Volunteers work to protect endangered blue duck


COMMITTED volunteers have been carrying out predator control on Lochaber Station to protect the highly threatened blue ducks/whio.

Over the past weekend, coinciding with the end of Conservation Week, Orari River Protection Group laid more predator traps to conserve this native species.

A small number of these birds live in the Orari catchment. Volunteer co-ordinator Bruce Allan is clear on the need to protect them.

“Blue ducks are very special as they are more endangered than kiwi.”

Originally 55 predator traps were loaned by Environment Canterbury (ECan) and the Department of Conservation (DOC). These are now being replaced using a grant from the Lotteries Board. The group has bought 160 predator traps, which have enabled them to increase the area of blue duck protection. Traplines are checked, baited and reset as necessary on a monthly basis.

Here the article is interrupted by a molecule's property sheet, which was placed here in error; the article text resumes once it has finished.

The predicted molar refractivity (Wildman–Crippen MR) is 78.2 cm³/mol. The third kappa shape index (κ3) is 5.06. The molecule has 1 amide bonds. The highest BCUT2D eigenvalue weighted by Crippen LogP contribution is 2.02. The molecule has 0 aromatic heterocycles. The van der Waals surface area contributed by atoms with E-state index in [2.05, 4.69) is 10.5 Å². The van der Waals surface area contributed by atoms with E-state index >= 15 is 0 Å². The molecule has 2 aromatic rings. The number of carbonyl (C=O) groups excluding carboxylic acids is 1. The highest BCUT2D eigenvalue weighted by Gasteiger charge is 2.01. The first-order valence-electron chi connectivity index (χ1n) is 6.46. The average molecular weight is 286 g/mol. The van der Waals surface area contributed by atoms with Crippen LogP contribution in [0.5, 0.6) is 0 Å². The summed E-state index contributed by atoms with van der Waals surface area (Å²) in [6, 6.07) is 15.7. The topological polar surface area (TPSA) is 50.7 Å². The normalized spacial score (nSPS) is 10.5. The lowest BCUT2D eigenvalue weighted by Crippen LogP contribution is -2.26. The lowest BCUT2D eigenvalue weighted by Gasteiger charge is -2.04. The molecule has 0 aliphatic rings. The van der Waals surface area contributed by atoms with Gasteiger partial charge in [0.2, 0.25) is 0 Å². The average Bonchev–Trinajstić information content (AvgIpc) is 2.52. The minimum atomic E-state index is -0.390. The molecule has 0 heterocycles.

Volunteers spent two days at Lochaber placing and setting traps.

Mr Allan said the Harrisons of Lochaber Station had been very supportive of the project.

Blue ducks face a high risk of extinction in the wild and are a nationally endangered species. Factors such as the modification of waterways, loss of waterside vegetation and the introduction of mammalian predators have led to a dramatic decline in their numbers and distribution. The species is now largely restricted to forested catchments in the north and west of the South Island and central parts of the North Island.

In the last six months the group have caught six cats, six stoats, 10 rats, three possums, two hedgehogs and a weasel.


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Filed under animals, biodiversity, conservation, environment, extinction, nature, wildlife, zoology

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